Exposure and Controls
Evaluating Employee Exposure to Lead
Occupational exposure to lead can occur from inhalation of airborne particles containing lead and from contaminated skin, clothing, and surfaces. The following resources provide information on exposure assessment and analytical methods used to evaluate lead exposure. OSHA standards for general industry (1910.1025), shipyards (1915.1025), and construction (1926.62) require employers to assess potential employee exposure to lead.
- Chemical Sampling Information. OSHA. Presents, in concise form, data on a large number of chemical substances that may be encountered in industrial hygiene investigations.
- Blood Lead Laboratories. OSHA. OSHA administers a program for approval of laboratories submitting data as required by the OSHA Lead Standard for the general industry, 29 CFR 1910.1025. Employers who are required to perform biological monitoring for blood lead must use an OSHA-approved blood lead laboratory for analysis.
OSHA has developed and validated methods for use by the Salt Lake Technical Center (SLTC) laboratory. The following method has been adopted by many laboratories for the analysis of chemical compounds. Exposures should be evaluated with standard total dust sampling techniques for comparison to the OSHA permissible exposure limits (PEL).
- Metal & Metalloid Particulates in Workplace Atmospheres (Atomic Absorption). Method ID-121, (Revised February 2002).
- Metal and Metalloid Particulates in Workplace Atmospheres (ICP Analysis). Method ID-125G, (Revised September 2002).
- ICP Analysis of Metal/Metalloid Particulates from Solder Operations. Method ID-206, (1991, May).
- Lead Test Kits. (1994, September).
For additional information, see OSHA's Sampling and Analysis Safety and Health Topics Page.
National Institute for Occupational Safety and Health (NIOSH)
- NIOSH Manual of Analytical Methods (NMAM). NMAM is a collection of methods for sampling and analysis of contaminants in workplace air, and in the blood and urine of workers who are occupationally exposed. NMAM also includes chapters on quality assurance, sampling, portable instrumentation, etc.
- Lead by Flame AAS. Method No. 7082, (August 15, 1994).
- Lead by GFAAS. Method No. 7105, (August 15, 1994).
- Elements by ICP (Nitric/Perchloric Acid Ashing). Method No. 7300, (March 15, 2003).
- Lead in Air by Chemical Spot Test. Method No. 7700.
- Lead by Portable Ultrasonic Extraction/ASV. Method No. 7701, (March 15, 2003).
- Lead by Field Portable XRF. Method No. 7702.
- Lead in blood and urine. Method No. 8003, (August 15, 1994).
- Lead in Surface Wipe Samples. Method No. 9100, (August 15, 1994).
- CDC Announces Issuance of Patent for Detecting the Presence of Lead. Centers for Disease Control and Prevention (CDC), (October 17, 2002).
Workers are primarily exposed to lead by breathing in particles containing lead. Lead compounds can also get on the skin, contaminate clothing or food, and be ingested (see the DOD video on the routes of exposure). The most effective way to prevent exposure to a hazardous material such as lead is through elimination or substitution with viable, less toxic alternatives. The hierarchy of controls describes the order that should be followed when choosing among exposure-control options for a hazardous substance. Generally, elimination or substitution is the preferred choice (most protective) at the top of the hierarchy, followed by engineering controls, administrative controls, work-practice controls, and, finally, personal protective equipment (PPE). Engineering controls include isolating the exposure source or using other engineering methods, such as local exhaust ventilation, to minimize exposure to lead. Administrative controls usually involve logistic or workforce actions such as limiting the amount of time a worker performs work involving potential exposure to lead. When exposure to lead hazards cannot be engineered completely out of normal operations or maintenance work, and when safe work practices and other forms of administrative controls cannot provide sufficient additional protection, a supplementary method of control is the use of protective clothing or equipment. This is collectively called personal protective equipment, or PPE. PPE may also be appropriate for controlling hazards while engineering and work practice controls are being installed. PPE includes wearing the proper respiratory protection and clothing. Good housekeeping practices to prevent surface contamination and hygiene facilities and practice to protect workers from ingesting and taking home lead are also necessary to prevent exposure to lead.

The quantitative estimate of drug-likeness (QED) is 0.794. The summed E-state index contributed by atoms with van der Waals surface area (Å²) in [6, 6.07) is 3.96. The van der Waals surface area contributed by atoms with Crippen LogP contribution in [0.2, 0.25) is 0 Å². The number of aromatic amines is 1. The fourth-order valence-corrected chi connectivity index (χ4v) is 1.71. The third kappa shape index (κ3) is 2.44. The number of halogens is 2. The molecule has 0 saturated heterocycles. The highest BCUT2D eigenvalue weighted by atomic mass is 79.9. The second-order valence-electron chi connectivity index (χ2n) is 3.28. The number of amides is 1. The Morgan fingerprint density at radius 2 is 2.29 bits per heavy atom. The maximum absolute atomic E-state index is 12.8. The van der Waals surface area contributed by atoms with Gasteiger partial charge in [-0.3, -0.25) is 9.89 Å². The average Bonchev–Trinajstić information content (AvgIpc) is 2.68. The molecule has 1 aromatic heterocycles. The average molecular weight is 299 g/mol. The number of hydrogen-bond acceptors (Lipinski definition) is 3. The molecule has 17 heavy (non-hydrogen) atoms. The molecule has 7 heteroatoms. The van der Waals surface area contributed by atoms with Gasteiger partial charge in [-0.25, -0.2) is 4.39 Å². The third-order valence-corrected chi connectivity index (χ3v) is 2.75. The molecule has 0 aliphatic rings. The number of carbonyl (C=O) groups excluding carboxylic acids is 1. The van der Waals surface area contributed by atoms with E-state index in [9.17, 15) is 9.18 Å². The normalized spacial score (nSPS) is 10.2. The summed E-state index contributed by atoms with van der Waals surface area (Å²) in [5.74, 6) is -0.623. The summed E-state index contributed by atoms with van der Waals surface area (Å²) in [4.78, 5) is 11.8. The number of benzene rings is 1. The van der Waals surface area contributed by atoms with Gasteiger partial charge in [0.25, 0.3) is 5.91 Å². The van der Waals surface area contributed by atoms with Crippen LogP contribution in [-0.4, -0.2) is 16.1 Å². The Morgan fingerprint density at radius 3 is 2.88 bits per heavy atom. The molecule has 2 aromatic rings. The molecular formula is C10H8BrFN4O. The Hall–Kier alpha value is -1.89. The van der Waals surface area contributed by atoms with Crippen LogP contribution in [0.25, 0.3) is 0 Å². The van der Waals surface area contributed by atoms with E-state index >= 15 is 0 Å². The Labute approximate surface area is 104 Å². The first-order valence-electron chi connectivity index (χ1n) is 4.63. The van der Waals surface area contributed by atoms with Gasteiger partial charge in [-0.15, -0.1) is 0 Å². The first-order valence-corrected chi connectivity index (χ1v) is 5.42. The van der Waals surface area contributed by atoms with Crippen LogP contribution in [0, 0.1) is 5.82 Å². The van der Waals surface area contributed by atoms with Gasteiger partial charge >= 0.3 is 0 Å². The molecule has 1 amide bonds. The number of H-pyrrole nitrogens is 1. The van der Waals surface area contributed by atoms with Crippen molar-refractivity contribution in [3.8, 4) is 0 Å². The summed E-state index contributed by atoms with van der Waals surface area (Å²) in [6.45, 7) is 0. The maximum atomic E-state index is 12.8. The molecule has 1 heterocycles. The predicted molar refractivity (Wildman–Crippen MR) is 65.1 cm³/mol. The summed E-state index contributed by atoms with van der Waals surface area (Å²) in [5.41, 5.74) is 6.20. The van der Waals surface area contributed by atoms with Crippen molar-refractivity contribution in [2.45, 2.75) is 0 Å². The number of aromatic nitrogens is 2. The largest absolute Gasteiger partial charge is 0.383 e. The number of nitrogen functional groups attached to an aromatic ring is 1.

- Protecting Workers from Lead Hazards. OSHA Fact Sheet, (September 2005).
- Occupational Health Guidelines for Chemical Hazards. U.S. Department of Health and Human Services (DHHS), National Institute for Occupational Safety and Health (NIOSH) Publication No. 81-123, (January 1981). Contains information on identification, physical and chemical properties, health hazards, exposure limits, exposure sources and control methods, monitoring, personal hygiene, storage, spills and leaks, and personal protective equipment.
- Protecting Workers Exposed to Lead-Based Paint Hazards: A Report to Congress. U.S. Department of Health and Human Services (DHHS), National Institute for Occupational Safety and Health (NIOSH) Publication No. 98-112, (January 1997). Provides extensive information on lead, including health effects, exposure criteria, sampling and analysis, control methods, and other NIOSH recommendations.
For additional information regarding controlling exposures to lead, see the following OSHA's Safety and Health Topics Pages on:
Resources for preventing lead exposure at outdoor and indoor firing ranges:
NIOSH workplace safety and health topics page on lead exposure at indoor firing ranges. Includes related NIOSH publications, peer reviewed publications, and NIOSH Health Hazard Evaluations.Back to Top